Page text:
What is an Electrocardiogram (ECG)?
An Electrocardiogram (ECG) is a medical test that measures the electrical activity of the heart. It records the heart's rhythm and the electrical signals that control the heartbeats.
The ECG test is non-invasive and involves attaching electrodes to the chest, arms, and legs to measure the electrical signals. The resulting ECG trace provides information about the heart's rate and rhythm, and can help diagnose conditions such as heart attack, heart failure, and arrhythmias
Before having an Electrocardiogram (ECG) test, here are some key points to keep in mind:
Preparation: You should remove any clothing that covers the chest area and jewelry that might interfere with the ECG electrodes. You may also be asked to remove creams, lotions, or oils from your skin, as they can interfere with the ECG signal.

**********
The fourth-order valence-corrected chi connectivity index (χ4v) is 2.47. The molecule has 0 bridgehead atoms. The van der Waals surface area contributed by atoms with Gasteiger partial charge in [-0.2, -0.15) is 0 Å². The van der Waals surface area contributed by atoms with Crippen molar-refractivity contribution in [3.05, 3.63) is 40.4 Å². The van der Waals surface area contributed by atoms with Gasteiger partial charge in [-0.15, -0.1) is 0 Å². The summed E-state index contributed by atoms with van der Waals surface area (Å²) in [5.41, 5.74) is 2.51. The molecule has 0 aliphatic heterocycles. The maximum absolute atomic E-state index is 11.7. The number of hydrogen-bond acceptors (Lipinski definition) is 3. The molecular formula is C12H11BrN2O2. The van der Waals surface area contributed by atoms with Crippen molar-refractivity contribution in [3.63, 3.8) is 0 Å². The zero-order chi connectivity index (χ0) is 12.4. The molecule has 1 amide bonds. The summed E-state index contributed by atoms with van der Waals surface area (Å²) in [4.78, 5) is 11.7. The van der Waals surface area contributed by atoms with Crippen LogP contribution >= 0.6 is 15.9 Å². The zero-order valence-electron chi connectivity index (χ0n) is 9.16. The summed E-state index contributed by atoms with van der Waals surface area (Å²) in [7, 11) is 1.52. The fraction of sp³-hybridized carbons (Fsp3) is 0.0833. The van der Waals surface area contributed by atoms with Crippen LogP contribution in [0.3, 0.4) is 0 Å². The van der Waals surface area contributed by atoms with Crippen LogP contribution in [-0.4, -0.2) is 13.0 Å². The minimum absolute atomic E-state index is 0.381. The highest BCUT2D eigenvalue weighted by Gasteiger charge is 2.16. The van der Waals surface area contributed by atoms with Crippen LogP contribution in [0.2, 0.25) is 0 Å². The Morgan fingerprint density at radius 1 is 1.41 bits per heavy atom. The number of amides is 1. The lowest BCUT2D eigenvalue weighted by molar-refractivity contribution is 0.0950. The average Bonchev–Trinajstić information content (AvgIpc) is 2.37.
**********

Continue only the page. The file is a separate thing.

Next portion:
ECG electrodes: The ECG test involves attaching electrodes to your chest, arms, and legs. The electrodes detect the electrical signals that control your heartbeats.
Lying down: During the test, you will lie down on an exam table. The ECG electrodes will be attached to your skin, and the machine will start recording your heart's electrical activity.
Heart rate monitoring: The ECG test typically lasts only a few minutes and does not require any physical activity. However, you should try to lie still and avoid talking during the test to obtain an accurate ECG trace.
Results: The ECG trace is usually available immediately after the test and can provide valuable information about your heart's rate and rhythm. Your doctor will interpret the results and discuss the findings with you.